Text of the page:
Complex business problems require data beyond what is readily available in analytic data marts. We need to request access, purchase, fetch, scrape, parse, process, and integrate data from internal/external sources. These come in different shapes, sizes, health, complexity, costs etc. Waiting for the entire data plan to fall in place can cause project delays that are not in our control. One simple approach could be to categorize these data needs based on their value to the end solution, e.g. Absolute must have, Good to have, and Optional (the Pareto Principle). This will help us focus on the Absolute must-haves, and not get distracted or delayed by the Optional items. In addition to value, considering aspects of cost, time, and effort of data acquisition will help us better prioritize our data planning exercise.
It’s anecdotally said that a craftsman completes 80% of their work using only 20% of their tools. This holds true for us data scientists as well. We tend to use a few analyses and models for a significant part of our work (the Pareto Principle), while the other techniques get used much less frequently. Typical examples during exploratory analysis include variable distributions, anomaly detection, missing value imputation, correlation matrices etc. Similarly, examples during the modeling phase include k-fold cross-validation, actual vs. predicted plots, misclassification tables, analyses for hyperparameter tuning etc. Building mini automation (e.g. libraries, code snippets, executables, UIs) to use/access/implement these analyses can bring significant efficiencies in the analytic process.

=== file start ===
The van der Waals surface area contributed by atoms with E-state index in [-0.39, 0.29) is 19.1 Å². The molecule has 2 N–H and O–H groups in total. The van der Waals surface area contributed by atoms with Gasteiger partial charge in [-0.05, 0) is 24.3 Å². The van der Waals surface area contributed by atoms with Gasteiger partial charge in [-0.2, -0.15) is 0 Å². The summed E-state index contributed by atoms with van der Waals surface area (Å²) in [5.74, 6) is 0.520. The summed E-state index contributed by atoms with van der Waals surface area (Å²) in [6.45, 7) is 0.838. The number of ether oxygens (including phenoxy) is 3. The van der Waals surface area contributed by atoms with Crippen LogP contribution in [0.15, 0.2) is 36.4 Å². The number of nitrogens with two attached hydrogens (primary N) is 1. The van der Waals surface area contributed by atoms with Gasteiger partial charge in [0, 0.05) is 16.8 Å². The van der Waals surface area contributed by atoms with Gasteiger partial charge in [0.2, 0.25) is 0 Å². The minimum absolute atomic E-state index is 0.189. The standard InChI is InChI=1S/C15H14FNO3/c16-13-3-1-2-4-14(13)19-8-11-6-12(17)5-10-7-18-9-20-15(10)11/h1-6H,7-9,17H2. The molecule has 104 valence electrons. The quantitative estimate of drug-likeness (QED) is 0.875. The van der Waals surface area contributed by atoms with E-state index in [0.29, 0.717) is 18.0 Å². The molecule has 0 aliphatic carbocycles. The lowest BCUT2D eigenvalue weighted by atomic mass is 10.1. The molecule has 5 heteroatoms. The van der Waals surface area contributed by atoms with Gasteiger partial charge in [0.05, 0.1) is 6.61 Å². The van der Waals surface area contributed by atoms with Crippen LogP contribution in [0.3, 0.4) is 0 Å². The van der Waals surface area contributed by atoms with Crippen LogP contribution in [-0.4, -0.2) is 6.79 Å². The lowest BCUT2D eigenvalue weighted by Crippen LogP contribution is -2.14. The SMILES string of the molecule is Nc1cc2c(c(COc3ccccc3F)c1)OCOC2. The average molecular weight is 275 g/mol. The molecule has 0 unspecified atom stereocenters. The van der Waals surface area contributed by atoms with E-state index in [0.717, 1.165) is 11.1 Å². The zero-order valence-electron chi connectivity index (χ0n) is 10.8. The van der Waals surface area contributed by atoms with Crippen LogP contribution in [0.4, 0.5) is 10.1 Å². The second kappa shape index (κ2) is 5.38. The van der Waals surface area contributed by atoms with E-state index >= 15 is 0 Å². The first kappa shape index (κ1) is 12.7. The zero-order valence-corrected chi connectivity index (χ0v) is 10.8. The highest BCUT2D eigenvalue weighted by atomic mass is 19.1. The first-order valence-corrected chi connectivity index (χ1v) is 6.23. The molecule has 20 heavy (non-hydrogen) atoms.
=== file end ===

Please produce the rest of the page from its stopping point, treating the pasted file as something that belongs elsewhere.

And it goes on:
During the modeling phase, it doesn’t take us long to arrive upon a reasonable working model early in the process. Majority of the accuracy gains have been made by now (the Pareto Principle). The rest of the process is about fine-tuning the models and pushing for the incremental accuracy gains. Sometimes, the incremental accuracy gains are required to make the solution viable for business. On other occasions, the model fine-tuning doesn’t add much value to the eventual insight/proposition. As data scientists, we need to be cognizant of these situations, so that we know where to draw the line accordingly.
Today’s data science ecosystem is very multi-disciplinary. Teams include business analysts, machine learning scientists, big data engineers, software developers, and multiple business stakeholders. A key driver of the success of such teams is communication. As someone who is working hard, you might be tempted to communicate all the work – challenges, analyses, models, insights etc. However, in today’s world of information overload, taking such an approach will not help. We will need to realize that there are ‘useful many but a vital few’ (the Pareto Principle) and use this understanding to simplify the amount of information we communicate. Similarly, what we present and highlight needs to be customized based on the target audience (business stakeholders vs. data scientists).
The Pareto Principle is a powerful tool in our arsenal. Used the right way, it can help us declutter and optimize our activities.
First published on – www.kdnuggets.com/2016/06/identify-right-data-your-team.htmlTags: Data Science Skills Data Scientist Pareto Principle